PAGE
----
Users Accuse Blockchain-Based Lottery KIBO of Scam
As of October 1, KIBO has been running its ICO having raised Ethereum-denominated equivalent of $3 million so far. During this time, ForkLog received numerous letters from our readers pointing out about the project’s dubious reputation and going as far asÂ accusing the platform’s creators of being downright scammers.
ForkLog publishes this articleÂ in order to advise beforehand of possible adverse consequences for our readers.
According to various reports, many investors supposed that the raised funds will be sentÂ to an EthereumÂ smart contract. However, from what we can see, the money is sent to a regular Ethereum address.
â€śAs of todayÂ myself along with other investors have invested between 110 andÂ 1,100 ETH. Unfortunately, we came across the aforementioned information only in a few days afterwards. This information is being actively discussed in various exchange chat rooms. Even now, the request to return the minimum investment (110 ETH) or at least a part thereof considering all possible fees, brings about a problem,â€ť one of the readers wrote ForkLog.
KIBO’s support service refused to repay the investment:
â€śRead the information more carefully as to what you buy before you buy. Sincerely, the Kibo team,â€ť the response read.
According to the information available online, the project’s founders are Andrei Miller and his brother Alexei. Earlier they both were connected to a project calledÂ WCM 777 and a Germany-based lottery. Both projects stagnatedÂ and eventually ceased to exist.Â Also there are rumors of them being connected to OneCoin.
Nikita Trifonov, a bitcoin enthusiast, recently published a post on Steemit where he specifies over a dozen of arguments putting the project’s good faith in question. The most interesting of those are listed hereunder:
1. Reputation of the Miller brothers who had organized the venture was somewhat tarnished at the moment of the project’s announcement. There is information linking them to OneCoin, a project currently under investigation byÂ the Scotland Yard.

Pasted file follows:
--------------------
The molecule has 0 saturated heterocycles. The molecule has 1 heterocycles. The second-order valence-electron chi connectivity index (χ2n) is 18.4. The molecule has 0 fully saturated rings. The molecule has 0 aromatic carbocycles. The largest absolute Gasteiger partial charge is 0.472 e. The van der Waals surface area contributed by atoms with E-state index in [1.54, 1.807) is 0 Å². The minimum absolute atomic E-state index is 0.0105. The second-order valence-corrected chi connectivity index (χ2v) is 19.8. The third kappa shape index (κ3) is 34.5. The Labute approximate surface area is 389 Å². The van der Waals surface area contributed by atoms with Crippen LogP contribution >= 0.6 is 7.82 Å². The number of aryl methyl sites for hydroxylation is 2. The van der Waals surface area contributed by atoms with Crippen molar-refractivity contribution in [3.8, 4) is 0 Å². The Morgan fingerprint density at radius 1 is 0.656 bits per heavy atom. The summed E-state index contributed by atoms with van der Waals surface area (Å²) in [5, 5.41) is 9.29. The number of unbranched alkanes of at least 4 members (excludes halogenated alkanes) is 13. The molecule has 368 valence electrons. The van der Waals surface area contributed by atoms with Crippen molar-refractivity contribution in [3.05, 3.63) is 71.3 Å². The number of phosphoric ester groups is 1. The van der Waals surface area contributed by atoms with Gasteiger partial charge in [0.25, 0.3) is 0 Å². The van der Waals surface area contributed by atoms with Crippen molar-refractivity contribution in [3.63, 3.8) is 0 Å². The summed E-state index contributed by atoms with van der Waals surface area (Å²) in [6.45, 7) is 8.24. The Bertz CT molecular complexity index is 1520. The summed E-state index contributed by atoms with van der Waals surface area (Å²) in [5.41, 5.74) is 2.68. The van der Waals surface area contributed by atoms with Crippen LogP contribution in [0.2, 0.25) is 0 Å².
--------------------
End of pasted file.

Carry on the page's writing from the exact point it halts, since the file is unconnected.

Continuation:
2. In order to participate in KIBO users areÂ required to pay $130 to the platform, and $1,300 more to purchase tokens. It’s quite weird for a project seeking to conquer the international lotto market.
3. KIBO Personal account is a copypast from a Finnish project, i.e. it’s stolen. Here’s a link to the Finnish lotto: https://www.veikkaus.fi/fi/lotto , and here is the KIBO video: https://www.youtube.com/watch?v=cnKM1rqlBLg
4. During the ICO preparation stage, the affiliate (partner) terms has changed several times. It’s not quite clear how many levels their referral program has. There are seven levelsÂ in your personal account, whereas their white paper mentions only three. Affiliate earnings when your referral wins areÂ either five or ten per cent.
From what we know, some investors are already planning to sue KIBO.
â€śWe’re preparing a class action lawsuit, as our investment alone exceeds the “grand theft” definition pursuant to the Criminal Codes of Russia, Ukraine and Belarus,â€ť one of the project’s investors told ForkLog.
Please take note that KIBOÂ website specifies the following model ofÂ distribution of the funds raised throughÂ Â ICO:
ForkLog has called for third-party experts of Ambisafe to analyze the smart contract Â available onÂ GitHub. The contract in question is supposed to be the lottery’s core. Several lawyers and independent experts hasÂ also joined theÂ investigation.
If you have anyÂ important information about KIBOÂ or the people behind the project, feel free toÂ contact us.
KIBO representatives weren’t available for comment at the press-time, yet we hope we’ll be able to share their opinion soon.
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